It’s Time For Susan G. Komen To Experience a Pink Transfer Day
It seems that one of the underlying reasons that Susan G. Komen Foundation decided to stop funding Planned Parenthood was because pro-lifers were creating all kinds of mischief at local Race For The Cure Events.
Okay, that is probably a simplified version of the story. Obviously, there was more to the decision than the hassle of having to deal with a bunch of pro-life activists. The truth is, If the executives at Komen were not pro-lifers, the threats of the activists would have remained just that,threats.
Laura Bassett of The HuffingtonPost is reporting that Karen Handel, Komen’s Vice President of Public Policy, came up with the cocky-mamie plan to disqualify organizations “under investigation” from receiving grants. Like a really dumb criminal who thinks his plan for murder is full proof, Handel actually believed that the public would believe that Komen’s “investigation” policy was non-political.
Have you heard about the guy who planned to dress up in a bear outfit and making his girlfriend’s death look like she was mauled by a large animal? Oh, yeah, that’s a true story.
What may have sounded like a sure fire strategy in the board room, did not pass the smell test once the public learned about it. So now, what we are witnessing may be the beginnings of the end of the dominance of Susan G. Komen Foundation.
If social media can help topple dictators and create a Bank Transfer day where millions of dollars have been withdrawn from big banks and deposited into community banks and credit unions, it can certainly persuade people to support a Pink Transfer Day– a day (week, month or year) where charitable donations are withheld from Susan G. Komen and given to other organizations working to eradicate breast cancer.
For years, on Mother’s Day, my daughter and I walked in the annual Susan G. Komen Race For The Cure. We loved being part of the sea of pink. It made us feel good. Proud. We loved raising money for an organization that was not only helping to find a cure for breast cancer, but was also raising awareness about the disease. We loved walking in support of our friends and family who are breast cancer survivors. Paulette,Janie, Suzanne, Molly. So grateful that just four names are on the list.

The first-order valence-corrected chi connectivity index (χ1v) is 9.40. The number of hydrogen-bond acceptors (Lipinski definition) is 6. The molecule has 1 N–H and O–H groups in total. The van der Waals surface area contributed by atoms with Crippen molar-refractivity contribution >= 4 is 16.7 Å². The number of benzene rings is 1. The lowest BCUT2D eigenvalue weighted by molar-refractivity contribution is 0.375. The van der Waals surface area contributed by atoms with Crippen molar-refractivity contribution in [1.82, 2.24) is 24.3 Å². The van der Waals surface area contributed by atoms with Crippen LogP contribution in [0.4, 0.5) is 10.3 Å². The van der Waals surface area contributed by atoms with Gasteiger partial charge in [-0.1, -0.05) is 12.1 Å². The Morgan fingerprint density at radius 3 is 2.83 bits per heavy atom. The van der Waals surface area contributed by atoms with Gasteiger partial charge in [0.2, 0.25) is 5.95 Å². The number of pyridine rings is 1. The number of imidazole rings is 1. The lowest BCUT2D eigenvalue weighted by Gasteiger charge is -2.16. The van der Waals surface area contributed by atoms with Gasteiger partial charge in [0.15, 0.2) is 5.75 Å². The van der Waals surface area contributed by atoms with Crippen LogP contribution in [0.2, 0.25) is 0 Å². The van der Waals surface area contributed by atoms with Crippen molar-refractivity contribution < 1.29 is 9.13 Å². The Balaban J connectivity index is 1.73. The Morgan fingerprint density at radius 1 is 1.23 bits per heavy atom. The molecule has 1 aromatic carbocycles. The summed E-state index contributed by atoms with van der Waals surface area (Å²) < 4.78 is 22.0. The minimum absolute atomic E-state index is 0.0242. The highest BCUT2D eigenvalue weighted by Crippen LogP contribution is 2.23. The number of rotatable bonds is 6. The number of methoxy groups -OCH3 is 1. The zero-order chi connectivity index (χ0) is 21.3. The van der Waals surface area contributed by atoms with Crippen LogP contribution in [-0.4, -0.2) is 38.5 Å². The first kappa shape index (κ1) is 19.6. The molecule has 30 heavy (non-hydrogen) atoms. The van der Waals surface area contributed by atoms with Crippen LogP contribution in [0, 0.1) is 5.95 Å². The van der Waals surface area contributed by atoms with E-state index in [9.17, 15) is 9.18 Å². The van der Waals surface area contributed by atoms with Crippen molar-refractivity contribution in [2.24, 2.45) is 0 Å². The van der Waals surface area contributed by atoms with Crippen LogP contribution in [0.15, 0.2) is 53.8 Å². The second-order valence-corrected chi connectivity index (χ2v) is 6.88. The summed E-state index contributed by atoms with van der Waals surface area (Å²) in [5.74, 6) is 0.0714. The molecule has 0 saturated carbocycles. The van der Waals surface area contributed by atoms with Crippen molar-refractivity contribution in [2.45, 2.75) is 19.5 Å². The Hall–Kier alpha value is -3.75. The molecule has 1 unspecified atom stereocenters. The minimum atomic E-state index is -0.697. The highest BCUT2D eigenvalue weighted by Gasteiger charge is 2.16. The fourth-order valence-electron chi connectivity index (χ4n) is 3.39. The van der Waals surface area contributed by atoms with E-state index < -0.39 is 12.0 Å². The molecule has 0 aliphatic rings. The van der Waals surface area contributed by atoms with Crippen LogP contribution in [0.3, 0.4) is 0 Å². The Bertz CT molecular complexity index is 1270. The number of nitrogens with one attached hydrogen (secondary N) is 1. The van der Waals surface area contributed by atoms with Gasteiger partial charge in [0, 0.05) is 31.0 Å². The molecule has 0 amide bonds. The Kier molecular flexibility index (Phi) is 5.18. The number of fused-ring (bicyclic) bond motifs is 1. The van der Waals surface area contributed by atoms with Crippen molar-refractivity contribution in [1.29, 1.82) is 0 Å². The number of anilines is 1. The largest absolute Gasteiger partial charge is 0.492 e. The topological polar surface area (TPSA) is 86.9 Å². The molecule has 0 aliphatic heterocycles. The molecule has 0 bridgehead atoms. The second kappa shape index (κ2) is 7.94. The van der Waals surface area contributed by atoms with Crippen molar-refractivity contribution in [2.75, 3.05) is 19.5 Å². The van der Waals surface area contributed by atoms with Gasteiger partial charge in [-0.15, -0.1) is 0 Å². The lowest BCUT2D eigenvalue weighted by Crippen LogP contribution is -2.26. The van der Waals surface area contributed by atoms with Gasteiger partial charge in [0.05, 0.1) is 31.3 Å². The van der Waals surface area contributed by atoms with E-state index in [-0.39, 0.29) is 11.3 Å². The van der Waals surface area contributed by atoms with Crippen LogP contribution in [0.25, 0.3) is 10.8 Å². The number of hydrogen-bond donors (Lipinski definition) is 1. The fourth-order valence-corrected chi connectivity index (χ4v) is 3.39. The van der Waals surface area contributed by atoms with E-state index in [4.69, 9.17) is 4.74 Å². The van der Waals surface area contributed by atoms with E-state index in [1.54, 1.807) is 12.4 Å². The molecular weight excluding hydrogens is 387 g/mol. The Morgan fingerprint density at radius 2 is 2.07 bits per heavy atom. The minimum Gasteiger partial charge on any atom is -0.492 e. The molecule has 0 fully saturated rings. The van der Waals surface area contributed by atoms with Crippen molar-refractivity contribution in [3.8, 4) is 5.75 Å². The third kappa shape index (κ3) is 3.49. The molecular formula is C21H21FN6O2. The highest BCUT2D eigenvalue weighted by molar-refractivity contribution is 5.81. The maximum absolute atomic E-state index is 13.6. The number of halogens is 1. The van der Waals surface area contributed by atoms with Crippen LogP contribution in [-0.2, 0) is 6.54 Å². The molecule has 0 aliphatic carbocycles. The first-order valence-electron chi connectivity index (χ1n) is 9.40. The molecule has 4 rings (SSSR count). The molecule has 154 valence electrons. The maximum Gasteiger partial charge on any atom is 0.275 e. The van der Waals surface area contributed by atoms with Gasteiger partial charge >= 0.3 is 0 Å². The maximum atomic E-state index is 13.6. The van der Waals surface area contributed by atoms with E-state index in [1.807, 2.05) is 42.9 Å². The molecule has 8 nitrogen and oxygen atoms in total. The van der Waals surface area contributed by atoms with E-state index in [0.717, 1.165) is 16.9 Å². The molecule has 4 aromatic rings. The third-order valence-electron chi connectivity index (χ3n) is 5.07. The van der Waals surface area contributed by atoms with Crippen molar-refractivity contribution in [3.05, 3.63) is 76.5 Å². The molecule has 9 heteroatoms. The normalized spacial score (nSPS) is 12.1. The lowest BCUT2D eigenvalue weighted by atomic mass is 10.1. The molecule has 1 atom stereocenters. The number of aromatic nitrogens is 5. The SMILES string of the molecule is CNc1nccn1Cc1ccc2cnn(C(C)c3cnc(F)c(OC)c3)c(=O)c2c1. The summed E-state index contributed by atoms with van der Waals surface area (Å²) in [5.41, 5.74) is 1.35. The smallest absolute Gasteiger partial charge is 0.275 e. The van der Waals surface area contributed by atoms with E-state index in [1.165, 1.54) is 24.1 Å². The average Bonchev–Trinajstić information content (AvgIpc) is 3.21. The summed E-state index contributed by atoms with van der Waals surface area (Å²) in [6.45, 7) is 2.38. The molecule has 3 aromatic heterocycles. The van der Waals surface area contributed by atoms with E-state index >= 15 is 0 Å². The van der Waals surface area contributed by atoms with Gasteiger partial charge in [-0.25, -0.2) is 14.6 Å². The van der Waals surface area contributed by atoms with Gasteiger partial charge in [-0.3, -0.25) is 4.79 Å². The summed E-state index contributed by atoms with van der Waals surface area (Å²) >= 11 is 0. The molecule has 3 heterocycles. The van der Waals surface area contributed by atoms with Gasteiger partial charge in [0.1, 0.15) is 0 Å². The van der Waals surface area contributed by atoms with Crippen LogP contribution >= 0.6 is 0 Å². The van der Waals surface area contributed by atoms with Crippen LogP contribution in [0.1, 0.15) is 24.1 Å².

That was then. This is now. Like many, I have walked in my last Race For The Cure. My commitment to support breast cancer research has not diminished. It’s just that I no longer want to fund that support through Susan G.Komen. And the best part, I don’t have to.
There are plenty of other great organizations that deserve my money including The National Breast Cancer Coalition and The Breast Cancer Research Foundation. The truth is, supporting the Susan G. Komen Foundation was easy. It was visible. It allowed me to be part of a community that I believed in. I still believe in fighting breast cancer but I don’t have to walk for the cure to do my part.
I became disillusioned with the Susan G. Komen Foundation about a year ago, after reviewing Nancy G. Brinker’s book, Promise Me. About the time of the review, there was quite to kerfuffle over the organization’s aggressive tactics against any other non-profit that used the phrase ‘for the cure.’
Komen was beseeched with bad publicity. They were characterized as bullies. But that was child’s play, compared to the most recent backlash.
The latimes.com has a great article on the history of the tension between Komen and Planned Parenthood. According to the article, in 2004, a woman’s health activist and former member of Komen’s Hispanic-Latino Advisory Committee Eve Sanchez Silver, began a campaign to pressure Komen to sever its ties with Planned Parenthood.
Silver and her supporters threatened to boycott businesses that supported Komen. And that made plenty of unpleasant calls to the local Komen affiliates. One former Komen employee John Hammarley said,
“The issue of Komen’s involvement with Planned Parenthood was the single ongoing issue that caused some controversy,” he said. “It was an irritation: How many calls have we gotten this month? How many people are upset?”
Eight years later, Silver evidently got what she wanted- at least for a a few weeks. Turns out Komen had been “quietly” letting individual Planned Parenthood offices know of their decision to stop funding their programs since the end of last year. Now that Komen appears to have reversed its anti-Planned Parenthood stance, Silver and other pro-lifers are even more livid at Komen.
So now, everyone is upset with them. Pro-Lifers, for Komen caving so quickly, and everyone else because Komen’s actions are unconscionable.
If Silver’s goal was to hurt Planned Parenthood.. she still has some work cut out for herself. Since the news broke this week, Planned Parenthood has raised $3 million…$400,000 coming from online donations–significantly more than the nearly $700,000 the organization received from Komen.
What is truly amazing about this story is that Komen actually believed that appeasing the pro-lifers like Eve Sanchez Silver would be a smarter decision than pissing off everyone else.
Meanwhile, Komen has hired Ari Fleischer, former White Press Secretary under George W. Bush, and Ogilve Mather to help them navigate their communication disaster. Good luck with that.
If Komen executives think this little firestorm will die down, they should probably think again. They should think aboutBank Transfer Day or the Occupy Wall Street Movement or the Arab Spring. Activists are just getting worked up.
This story is so not over.
Graphic image: Clutch.com